I got it solved, simply by opening it up at the bottom (no jets, the 3" line unobstructed ) and letting it run wide open for over 48 hours straight. I think what happened, sure actually, I jumped the gun in getting it back on line, while there was still a large drift directly over a section of the line that doesn't totally drain due to a hump in it caused by the terrain. Some remaining ice slowed the flow possibly, allowing the sediment to build, sediment heavier than usual the rest of the season because of the heavy spring runoff. Once the normal flow is established, any sediment is continually whisked thru the system without any harm. I've seen other hyrdo installs, with very involved catchments that nicely channel the water in a controlled fashion over the intake screen, with provisions made to allow any sediment to settle before entering the pipe. Most of these involve concrete and escavation in or around the streambed, and most don't have the extremes of flow this stream has.
My intake is simply a 8" pipe jammed into the county culvert at the top of my property, with a trap door at the end and a slot cut in the bottom, lowering or raising the end trap door controls how much water hits the screen. On the initial setup, it took maybe 15 minutes to find a place for the screen box, move a few rocks, set the pipe (which rest directly on the screen box) and I was in business! The main benefit, besides it being quick and easy, was that it involved zero disturbance to the streambed, which my state water board discourages, without more permits and inspections and general hassle. The other benefit is it positions the box as high as possible, giving more head pressure, any other arrangement would result in a loss of head by a few feet and that would be intolerable! After 17 years, I think I can say it's crude as heck, but it WORKS. I have never jumped the gun and turned it on with snow still on the ground before, I got sloppy and that late spring heavy snow storm didn't help, next year I'll, like all my earlier years, wait until it's ALL gone before booting it up. I am now back to enjoying the warm fuzzy feeling knowing I'm putting out 33-34 amps at 25.6 volts, into my grid tie account, for the next several months, which still has a surplus of almost 5,000 KWH after getting thru the winter, by late fall it'll be back up to it's usual 8-10,000 KWH, as i also have about 9 KW of PV. Thanks for the various suggestions!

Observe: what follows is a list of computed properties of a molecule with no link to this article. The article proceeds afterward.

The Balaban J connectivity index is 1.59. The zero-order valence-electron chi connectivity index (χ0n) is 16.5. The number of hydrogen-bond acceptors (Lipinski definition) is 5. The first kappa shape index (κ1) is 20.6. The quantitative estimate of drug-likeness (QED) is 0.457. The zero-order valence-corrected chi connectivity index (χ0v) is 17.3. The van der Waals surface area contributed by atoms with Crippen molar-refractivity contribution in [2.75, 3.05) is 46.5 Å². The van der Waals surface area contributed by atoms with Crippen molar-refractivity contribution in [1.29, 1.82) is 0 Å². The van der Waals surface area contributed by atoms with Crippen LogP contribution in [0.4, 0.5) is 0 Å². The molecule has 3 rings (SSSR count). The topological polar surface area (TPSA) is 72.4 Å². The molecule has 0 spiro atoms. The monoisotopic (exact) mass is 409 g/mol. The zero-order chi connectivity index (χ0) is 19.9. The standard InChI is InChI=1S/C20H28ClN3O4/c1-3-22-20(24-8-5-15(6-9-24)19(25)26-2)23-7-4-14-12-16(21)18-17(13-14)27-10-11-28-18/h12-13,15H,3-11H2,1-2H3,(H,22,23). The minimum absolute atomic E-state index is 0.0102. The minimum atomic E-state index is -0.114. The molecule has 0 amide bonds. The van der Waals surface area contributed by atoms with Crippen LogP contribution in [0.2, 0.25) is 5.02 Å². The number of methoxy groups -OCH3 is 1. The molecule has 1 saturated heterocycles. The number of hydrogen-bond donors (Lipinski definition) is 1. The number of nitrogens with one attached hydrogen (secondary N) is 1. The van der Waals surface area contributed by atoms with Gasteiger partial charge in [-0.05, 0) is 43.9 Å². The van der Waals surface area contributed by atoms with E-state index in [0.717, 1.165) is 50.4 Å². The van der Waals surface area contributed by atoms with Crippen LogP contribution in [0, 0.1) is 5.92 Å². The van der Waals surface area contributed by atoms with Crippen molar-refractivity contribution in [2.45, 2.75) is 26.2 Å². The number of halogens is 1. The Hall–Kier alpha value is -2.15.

No pictures to share?😟
 
I have a friend who makes a partial living off his YT channel, call him a pro video guy, in a week or two I'll post a link to a video we will be doing, after the trees get fully leafed out. The last one he did about my wood boiler/thermal solar panel seup got over 2 million views! Pretty surprising to both of us, even the ones with his really good looking girlfriend (now wife, oh well) didn't get as many, go figure! I love the numerous comments about how much all the electricity must cost me for the pumps. First off, they draw only around 50-65 watts each, and more importantly, all my power is also free.